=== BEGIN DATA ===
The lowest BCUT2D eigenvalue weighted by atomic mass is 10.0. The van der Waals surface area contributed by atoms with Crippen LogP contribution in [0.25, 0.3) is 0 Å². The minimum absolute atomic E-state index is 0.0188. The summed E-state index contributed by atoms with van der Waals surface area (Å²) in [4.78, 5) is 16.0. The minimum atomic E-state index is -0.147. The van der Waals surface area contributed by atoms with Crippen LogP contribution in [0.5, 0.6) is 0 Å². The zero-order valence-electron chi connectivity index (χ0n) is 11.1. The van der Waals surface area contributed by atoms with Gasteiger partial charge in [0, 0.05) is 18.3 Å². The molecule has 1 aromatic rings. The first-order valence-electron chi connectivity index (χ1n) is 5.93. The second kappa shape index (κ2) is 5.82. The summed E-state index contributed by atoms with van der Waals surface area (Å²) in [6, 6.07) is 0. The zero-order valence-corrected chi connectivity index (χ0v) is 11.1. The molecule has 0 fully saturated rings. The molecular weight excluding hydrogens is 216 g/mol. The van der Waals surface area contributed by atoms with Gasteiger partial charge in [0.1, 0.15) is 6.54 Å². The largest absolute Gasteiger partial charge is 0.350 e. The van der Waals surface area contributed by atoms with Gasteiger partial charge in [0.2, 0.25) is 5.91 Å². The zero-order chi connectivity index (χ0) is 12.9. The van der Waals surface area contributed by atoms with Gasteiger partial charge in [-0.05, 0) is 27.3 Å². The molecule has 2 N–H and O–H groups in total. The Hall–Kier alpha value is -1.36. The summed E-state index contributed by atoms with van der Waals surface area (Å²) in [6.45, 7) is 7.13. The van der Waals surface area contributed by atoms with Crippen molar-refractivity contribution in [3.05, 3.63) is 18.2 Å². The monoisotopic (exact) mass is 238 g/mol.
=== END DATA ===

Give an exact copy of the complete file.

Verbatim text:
The lowest BCUT2D eigenvalue weighted by atomic mass is 10.0. The van der Waals surface area contributed by atoms with Crippen LogP contribution in [0.25, 0.3) is 0 Å². The minimum absolute atomic E-state index is 0.0188. The summed E-state index contributed by atoms with van der Waals surface area (Å²) in [4.78, 5) is 16.0. The minimum atomic E-state index is -0.147. The van der Waals surface area contributed by atoms with Crippen LogP contribution in [0.5, 0.6) is 0 Å². The zero-order valence-electron chi connectivity index (χ0n) is 11.1. The van der Waals surface area contributed by atoms with Gasteiger partial charge in [0, 0.05) is 18.3 Å². The molecule has 1 aromatic rings. The first-order valence-electron chi connectivity index (χ1n) is 5.93. The second kappa shape index (κ2) is 5.82. The summed E-state index contributed by atoms with van der Waals surface area (Å²) in [6, 6.07) is 0. The zero-order valence-corrected chi connectivity index (χ0v) is 11.1. The molecule has 0 fully saturated rings. The molecular weight excluding hydrogens is 216 g/mol. The van der Waals surface area contributed by atoms with Gasteiger partial charge in [0.1, 0.15) is 6.54 Å². The largest absolute Gasteiger partial charge is 0.350 e. The van der Waals surface area contributed by atoms with Gasteiger partial charge in [0.2, 0.25) is 5.91 Å². The zero-order chi connectivity index (χ0) is 12.9. The van der Waals surface area contributed by atoms with Gasteiger partial charge in [-0.05, 0) is 27.3 Å². The molecule has 2 N–H and O–H groups in total. The Hall–Kier alpha value is -1.36. The summed E-state index contributed by atoms with van der Waals surface area (Å²) in [6.45, 7) is 7.13. The van der Waals surface area contributed by atoms with Crippen molar-refractivity contribution in [3.05, 3.63) is 18.2 Å². The monoisotopic (exact) mass is 238 g/mol.